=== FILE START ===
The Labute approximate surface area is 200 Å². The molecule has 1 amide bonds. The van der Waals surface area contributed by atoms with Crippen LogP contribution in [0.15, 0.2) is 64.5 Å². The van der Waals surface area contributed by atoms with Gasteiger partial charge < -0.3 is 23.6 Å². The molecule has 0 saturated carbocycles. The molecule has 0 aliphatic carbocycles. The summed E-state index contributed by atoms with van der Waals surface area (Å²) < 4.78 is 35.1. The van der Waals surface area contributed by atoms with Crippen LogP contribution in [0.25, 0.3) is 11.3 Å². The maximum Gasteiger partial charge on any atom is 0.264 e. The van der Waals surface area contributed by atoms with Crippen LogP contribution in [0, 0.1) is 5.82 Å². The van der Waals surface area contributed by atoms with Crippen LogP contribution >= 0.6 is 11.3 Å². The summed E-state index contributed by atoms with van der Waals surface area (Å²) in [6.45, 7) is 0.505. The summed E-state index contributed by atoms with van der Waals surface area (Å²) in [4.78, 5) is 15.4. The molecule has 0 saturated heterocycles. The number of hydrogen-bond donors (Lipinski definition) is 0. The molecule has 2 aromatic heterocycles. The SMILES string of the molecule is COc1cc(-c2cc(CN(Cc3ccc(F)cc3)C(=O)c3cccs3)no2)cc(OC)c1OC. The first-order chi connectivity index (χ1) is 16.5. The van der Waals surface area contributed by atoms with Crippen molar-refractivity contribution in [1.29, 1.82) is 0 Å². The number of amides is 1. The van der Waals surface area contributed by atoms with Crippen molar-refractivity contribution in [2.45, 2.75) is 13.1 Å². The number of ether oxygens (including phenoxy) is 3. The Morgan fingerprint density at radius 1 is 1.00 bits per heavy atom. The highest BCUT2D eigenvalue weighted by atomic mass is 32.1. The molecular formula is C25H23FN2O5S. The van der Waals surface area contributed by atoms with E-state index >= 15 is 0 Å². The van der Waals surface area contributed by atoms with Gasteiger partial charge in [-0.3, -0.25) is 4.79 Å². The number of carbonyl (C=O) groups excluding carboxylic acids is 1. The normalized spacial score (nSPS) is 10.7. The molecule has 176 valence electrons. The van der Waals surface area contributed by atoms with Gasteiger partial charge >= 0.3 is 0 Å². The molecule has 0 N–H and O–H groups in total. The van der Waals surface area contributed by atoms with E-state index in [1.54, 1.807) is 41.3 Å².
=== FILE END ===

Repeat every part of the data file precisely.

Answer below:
The Labute approximate surface area is 200 Å². The molecule has 1 amide bonds. The van der Waals surface area contributed by atoms with Crippen LogP contribution in [0.15, 0.2) is 64.5 Å². The van der Waals surface area contributed by atoms with Gasteiger partial charge < -0.3 is 23.6 Å². The molecule has 0 saturated carbocycles. The molecule has 0 aliphatic carbocycles. The summed E-state index contributed by atoms with van der Waals surface area (Å²) < 4.78 is 35.1. The van der Waals surface area contributed by atoms with Crippen LogP contribution in [0.25, 0.3) is 11.3 Å². The maximum Gasteiger partial charge on any atom is 0.264 e. The van der Waals surface area contributed by atoms with Crippen LogP contribution in [0, 0.1) is 5.82 Å². The van der Waals surface area contributed by atoms with Crippen LogP contribution >= 0.6 is 11.3 Å². The summed E-state index contributed by atoms with van der Waals surface area (Å²) in [6.45, 7) is 0.505. The summed E-state index contributed by atoms with van der Waals surface area (Å²) in [4.78, 5) is 15.4. The molecule has 0 saturated heterocycles. The number of hydrogen-bond donors (Lipinski definition) is 0. The molecule has 2 aromatic heterocycles. The SMILES string of the molecule is COc1cc(-c2cc(CN(Cc3ccc(F)cc3)C(=O)c3cccs3)no2)cc(OC)c1OC. The first-order chi connectivity index (χ1) is 16.5. The van der Waals surface area contributed by atoms with Crippen molar-refractivity contribution in [1.29, 1.82) is 0 Å². The number of amides is 1. The van der Waals surface area contributed by atoms with Crippen molar-refractivity contribution in [2.45, 2.75) is 13.1 Å². The number of ether oxygens (including phenoxy) is 3. The Morgan fingerprint density at radius 1 is 1.00 bits per heavy atom. The highest BCUT2D eigenvalue weighted by atomic mass is 32.1. The molecular formula is C25H23FN2O5S. The van der Waals surface area contributed by atoms with E-state index >= 15 is 0 Å². The van der Waals surface area contributed by atoms with Gasteiger partial charge in [-0.3, -0.25) is 4.79 Å². The number of carbonyl (C=O) groups excluding carboxylic acids is 1. The normalized spacial score (nSPS) is 10.7. The molecule has 176 valence electrons. The van der Waals surface area contributed by atoms with Gasteiger partial charge >= 0.3 is 0 Å². The molecule has 0 N–H and O–H groups in total. The van der Waals surface area contributed by atoms with E-state index in [1.54, 1.807) is 41.3 Å².